I am winding down my series on the possible children and grandchildren of Jeremiah Crews and Elizabeth Harland. As usual, most of this information comes to me courtesy of Marian Kay Cruse Abbot. 

Benjamin Franklin Cruse was the second child born to Zachariah Cruse and Rachel Lane. His grandparents were David Cruse and Jane Jewell. He was born in July of 1861 (3), three months after the official start of the Civil War in April of that same year. He is sometimes seen in records as B. F., as Ben, and as Franklin and/or Frank. For consistency, I will refer to him as Ben.

According to family tradition, Ben's parents, Zachariah and Rachel, died between 1876 and 1880 and within two weeks of each other (4). Ben would have been between 15 and 19 years of age. I do not know how much care he and his older brother John Cruse gave to their younger siblings, but in later years it was Ben's younger brother, William Thomas Cruse, that saw to his funeral arrangements after his death (4).

In 1880, eighteen year old "Franklin Cruse" was living in the household of Henry Lansing in Honey Creek Township in Vigo County, Indiana, He was working as a farm laborer. Henry Lansing lived next door to Alexander Moore (1)  who has been mentioned in other places on this blog. Moore's sister, Edith Cruse, was married to James Cruse, son of David Cruse and Jane Jewell and uncle of Ben.

At some point, Ben left Indiana and moved to Illinois. In 1900 he was living in Macon, Maroa County, Illinois, in the household of William Cox. He was 38 years old, single, and working as a farm laborer (2).

For some reason, he is not findable in the 1910, 1920, nor the 1930 census. It is known that about 1918 he took a job as a night watchman for Penrod, Jurden and Clark which was a large lumber company in Independence, Misouri. He worked here for about 20 years before retiring about 1938 (7). 

By 1940, Benjamin was living in Independence, in Jackson County, Missouri at 319 South Spring Street. He was renting this home and at 78 years of age he was still single. He had apparently never married (5).

He subsequently moved to 505 East Pacific Street (7). On 12 March 1944, his home burned and he perished in the fire (6). Benjamin Franklin's brother, Thomas Cruse, as well as Thomas' son, Walter Cruse, traveled from Rosedale, Indiana, to Independence, Missouri, to make Ben's funeral arrangements (4).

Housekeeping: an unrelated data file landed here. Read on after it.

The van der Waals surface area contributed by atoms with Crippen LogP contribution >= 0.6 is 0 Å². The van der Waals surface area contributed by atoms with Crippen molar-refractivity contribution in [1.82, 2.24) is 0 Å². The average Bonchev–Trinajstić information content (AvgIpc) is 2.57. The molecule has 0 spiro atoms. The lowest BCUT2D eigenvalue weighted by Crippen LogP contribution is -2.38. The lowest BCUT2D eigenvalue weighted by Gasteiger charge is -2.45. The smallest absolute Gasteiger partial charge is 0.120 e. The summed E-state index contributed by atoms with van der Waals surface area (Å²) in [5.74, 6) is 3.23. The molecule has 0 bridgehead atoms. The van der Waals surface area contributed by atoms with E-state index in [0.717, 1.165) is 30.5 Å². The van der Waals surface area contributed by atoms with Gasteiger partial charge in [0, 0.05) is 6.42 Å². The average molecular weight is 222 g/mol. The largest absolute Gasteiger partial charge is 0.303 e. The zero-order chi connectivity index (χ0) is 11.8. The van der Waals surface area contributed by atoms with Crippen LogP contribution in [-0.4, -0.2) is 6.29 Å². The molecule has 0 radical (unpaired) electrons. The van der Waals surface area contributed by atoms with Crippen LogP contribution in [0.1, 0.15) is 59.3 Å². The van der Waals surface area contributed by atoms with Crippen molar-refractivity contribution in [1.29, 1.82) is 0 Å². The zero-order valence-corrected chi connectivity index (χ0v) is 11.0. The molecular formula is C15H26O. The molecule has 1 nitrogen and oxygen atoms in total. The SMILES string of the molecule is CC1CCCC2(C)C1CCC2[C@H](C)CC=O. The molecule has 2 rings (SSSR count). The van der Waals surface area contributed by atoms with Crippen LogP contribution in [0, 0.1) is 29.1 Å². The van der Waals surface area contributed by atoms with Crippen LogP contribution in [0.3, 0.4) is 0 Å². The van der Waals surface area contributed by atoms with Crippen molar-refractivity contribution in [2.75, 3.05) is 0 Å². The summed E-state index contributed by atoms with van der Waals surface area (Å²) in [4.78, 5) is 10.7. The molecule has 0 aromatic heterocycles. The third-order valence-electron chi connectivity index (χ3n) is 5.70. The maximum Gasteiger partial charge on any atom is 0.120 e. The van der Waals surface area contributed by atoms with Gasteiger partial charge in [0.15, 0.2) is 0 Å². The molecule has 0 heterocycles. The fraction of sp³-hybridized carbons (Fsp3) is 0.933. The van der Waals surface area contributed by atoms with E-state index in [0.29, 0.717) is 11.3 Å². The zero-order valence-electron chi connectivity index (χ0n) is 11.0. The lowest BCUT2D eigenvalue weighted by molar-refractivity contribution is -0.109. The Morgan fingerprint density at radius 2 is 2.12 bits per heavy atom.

His obituary found in The Independence Examiner, 13 March 1944, page 3, reads as follows:

B. F. Cruse, 83 years old, was found dead in his little one-room home at 505 East Pacific Street by city firemen shortly after 7 o'clock Sunday morning, after the firemen had extinguished a fire in the place. The body was found on the floor between a stove and the south wall. Damage to the building and the contents was estimated at $150. According to the fire department report the fire was caused by a coal oil lamp. Pending funeral arrangements, the body was removed to the George C. Carson Funeral Home. Mr. Cruse was for twenty years a night watchman for Penrod, Jurden and Clark until his retirement seven years ago. 

The Kansas City Times, 1 March 1944, page 6, column 4, reads as follow:

Funeral services for Benjamin F. Cruse, 84, of 503 East Pacific, Independence, at 10 o'clock Wednesday at the Carson Chapel, Independence. He is survived by a brother, William T. Cruse, Rosedale, Indiana. Burial will be in Wooodlawn Cemetery, Independence.



Sources:
(1) 1880 U. S. Federal Census, Vigo County, Indiana, Honey Creek Township, household of Henry Lansing.
(2) 1900 U. S. Federal Census, Macon, Maroa County, Illinois, household of William Cox.
(3) Census records point to year with consistency. The 1900 census gives the month.
(4) Research of Marian Kay Cruse Abbott. 
(5) 1940 U. S. Federal Census, Independence, Jackson County, Missouri.
(6) Research of Marian Kay Cruse Abbott. She cites Missouri Death Certificates as the source. 
(7) Obituary of Benjamin Franklin Cruse, courtesy of Marian Kay Cruse Abbott and found in The Indepedence Examiner, 13 March 1944, page 3.



Thursday, June 22, 2017

Throwback Thursday: The Descent from the Cross


This wood-cut is from the John Robert McQueen Family Bible. I had intended to post it around Easter, but I got busy with end-of-the-year activities with my boys. But, summer is here - so hopefully I will get back on my schedule!

And after these things, Joseph of Arimathea (because he was a disciple of Jesus, but secretly for fear of the Jews) besought Pilate that he might take away the body of Jesus. And Pilate gave leave. He came therefore, and took the body of Jesus. 
                                                                                                                                                   John 19:38

.